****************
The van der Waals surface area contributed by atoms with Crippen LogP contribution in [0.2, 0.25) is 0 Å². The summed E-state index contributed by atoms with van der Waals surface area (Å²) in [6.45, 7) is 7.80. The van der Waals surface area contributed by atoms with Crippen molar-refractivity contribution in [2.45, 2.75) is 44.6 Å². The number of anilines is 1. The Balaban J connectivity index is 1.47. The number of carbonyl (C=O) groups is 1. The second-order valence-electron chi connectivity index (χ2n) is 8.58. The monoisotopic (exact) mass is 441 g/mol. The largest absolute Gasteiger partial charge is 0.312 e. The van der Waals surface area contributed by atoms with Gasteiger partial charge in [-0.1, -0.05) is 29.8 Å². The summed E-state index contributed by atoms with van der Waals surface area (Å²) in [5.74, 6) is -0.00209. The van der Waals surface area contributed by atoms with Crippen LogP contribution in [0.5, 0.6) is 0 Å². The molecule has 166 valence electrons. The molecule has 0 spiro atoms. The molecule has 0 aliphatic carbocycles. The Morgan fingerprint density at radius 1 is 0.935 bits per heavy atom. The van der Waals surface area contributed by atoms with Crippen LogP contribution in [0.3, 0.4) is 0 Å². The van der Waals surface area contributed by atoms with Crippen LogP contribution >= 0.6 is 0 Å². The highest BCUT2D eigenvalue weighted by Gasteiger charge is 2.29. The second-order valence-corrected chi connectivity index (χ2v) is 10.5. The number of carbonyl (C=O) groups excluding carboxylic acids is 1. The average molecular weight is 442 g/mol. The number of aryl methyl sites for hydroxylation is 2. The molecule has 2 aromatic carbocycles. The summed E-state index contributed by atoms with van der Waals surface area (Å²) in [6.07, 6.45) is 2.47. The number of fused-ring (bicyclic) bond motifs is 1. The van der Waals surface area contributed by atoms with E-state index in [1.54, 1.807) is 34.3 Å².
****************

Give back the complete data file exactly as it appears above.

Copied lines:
The van der Waals surface area contributed by atoms with Crippen LogP contribution in [0.2, 0.25) is 0 Å². The summed E-state index contributed by atoms with van der Waals surface area (Å²) in [6.45, 7) is 7.80. The van der Waals surface area contributed by atoms with Crippen molar-refractivity contribution in [2.45, 2.75) is 44.6 Å². The number of anilines is 1. The Balaban J connectivity index is 1.47. The number of carbonyl (C=O) groups is 1. The second-order valence-electron chi connectivity index (χ2n) is 8.58. The monoisotopic (exact) mass is 441 g/mol. The largest absolute Gasteiger partial charge is 0.312 e. The van der Waals surface area contributed by atoms with Gasteiger partial charge in [-0.1, -0.05) is 29.8 Å². The summed E-state index contributed by atoms with van der Waals surface area (Å²) in [5.74, 6) is -0.00209. The van der Waals surface area contributed by atoms with Crippen LogP contribution in [0.5, 0.6) is 0 Å². The molecule has 166 valence electrons. The molecule has 0 spiro atoms. The molecule has 0 aliphatic carbocycles. The Morgan fingerprint density at radius 1 is 0.935 bits per heavy atom. The van der Waals surface area contributed by atoms with Crippen LogP contribution in [0.3, 0.4) is 0 Å². The van der Waals surface area contributed by atoms with Crippen LogP contribution >= 0.6 is 0 Å². The highest BCUT2D eigenvalue weighted by Gasteiger charge is 2.29. The second-order valence-corrected chi connectivity index (χ2v) is 10.5. The number of carbonyl (C=O) groups excluding carboxylic acids is 1. The average molecular weight is 442 g/mol. The number of aryl methyl sites for hydroxylation is 2. The molecule has 2 aromatic carbocycles. The summed E-state index contributed by atoms with van der Waals surface area (Å²) in [6.07, 6.45) is 2.47. The number of fused-ring (bicyclic) bond motifs is 1. The van der Waals surface area contributed by atoms with E-state index in [1.54, 1.807) is 34.3 Å².